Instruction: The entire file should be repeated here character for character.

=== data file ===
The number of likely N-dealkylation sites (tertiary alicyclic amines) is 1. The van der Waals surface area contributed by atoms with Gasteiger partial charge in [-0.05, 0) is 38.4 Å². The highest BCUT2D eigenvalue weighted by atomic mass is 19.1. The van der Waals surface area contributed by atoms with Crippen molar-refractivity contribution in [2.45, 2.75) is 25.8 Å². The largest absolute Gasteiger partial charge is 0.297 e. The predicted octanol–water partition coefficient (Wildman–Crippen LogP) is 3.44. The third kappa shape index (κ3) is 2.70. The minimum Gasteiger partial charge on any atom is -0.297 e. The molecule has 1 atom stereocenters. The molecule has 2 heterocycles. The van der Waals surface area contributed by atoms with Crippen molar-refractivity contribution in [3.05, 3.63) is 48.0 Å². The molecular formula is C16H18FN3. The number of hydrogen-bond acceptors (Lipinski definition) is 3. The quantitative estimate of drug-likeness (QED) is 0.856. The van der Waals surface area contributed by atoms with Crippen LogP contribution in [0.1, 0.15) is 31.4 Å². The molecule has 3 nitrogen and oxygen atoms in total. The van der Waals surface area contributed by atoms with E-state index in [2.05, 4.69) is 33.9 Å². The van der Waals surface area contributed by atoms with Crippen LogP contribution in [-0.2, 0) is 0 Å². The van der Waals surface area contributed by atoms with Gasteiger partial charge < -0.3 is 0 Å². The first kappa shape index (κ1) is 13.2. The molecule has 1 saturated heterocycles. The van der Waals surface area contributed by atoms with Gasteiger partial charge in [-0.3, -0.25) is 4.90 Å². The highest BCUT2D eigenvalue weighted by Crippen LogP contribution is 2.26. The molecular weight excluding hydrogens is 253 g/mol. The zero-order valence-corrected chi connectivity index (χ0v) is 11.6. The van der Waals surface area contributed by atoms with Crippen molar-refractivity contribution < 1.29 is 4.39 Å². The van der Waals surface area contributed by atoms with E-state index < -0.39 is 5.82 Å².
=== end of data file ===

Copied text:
The number of likely N-dealkylation sites (tertiary alicyclic amines) is 1. The van der Waals surface area contributed by atoms with Gasteiger partial charge in [-0.05, 0) is 38.4 Å². The highest BCUT2D eigenvalue weighted by atomic mass is 19.1. The van der Waals surface area contributed by atoms with Crippen molar-refractivity contribution in [2.45, 2.75) is 25.8 Å². The largest absolute Gasteiger partial charge is 0.297 e. The predicted octanol–water partition coefficient (Wildman–Crippen LogP) is 3.44. The third kappa shape index (κ3) is 2.70. The minimum Gasteiger partial charge on any atom is -0.297 e. The molecule has 1 atom stereocenters. The molecule has 2 heterocycles. The van der Waals surface area contributed by atoms with Crippen molar-refractivity contribution in [3.05, 3.63) is 48.0 Å². The molecular formula is C16H18FN3. The number of hydrogen-bond acceptors (Lipinski definition) is 3. The quantitative estimate of drug-likeness (QED) is 0.856. The van der Waals surface area contributed by atoms with Crippen LogP contribution in [0.1, 0.15) is 31.4 Å². The molecule has 3 nitrogen and oxygen atoms in total. The van der Waals surface area contributed by atoms with E-state index in [2.05, 4.69) is 33.9 Å². The van der Waals surface area contributed by atoms with Crippen LogP contribution in [-0.2, 0) is 0 Å². The van der Waals surface area contributed by atoms with Gasteiger partial charge < -0.3 is 0 Å². The first kappa shape index (κ1) is 13.2. The molecule has 1 saturated heterocycles. The van der Waals surface area contributed by atoms with Gasteiger partial charge in [-0.3, -0.25) is 4.90 Å². The highest BCUT2D eigenvalue weighted by Crippen LogP contribution is 2.26. The molecular weight excluding hydrogens is 253 g/mol. The zero-order valence-corrected chi connectivity index (χ0v) is 11.6. The van der Waals surface area contributed by atoms with Crippen molar-refractivity contribution < 1.29 is 4.39 Å². The van der Waals surface area contributed by atoms with E-state index < -0.39 is 5.82 Å².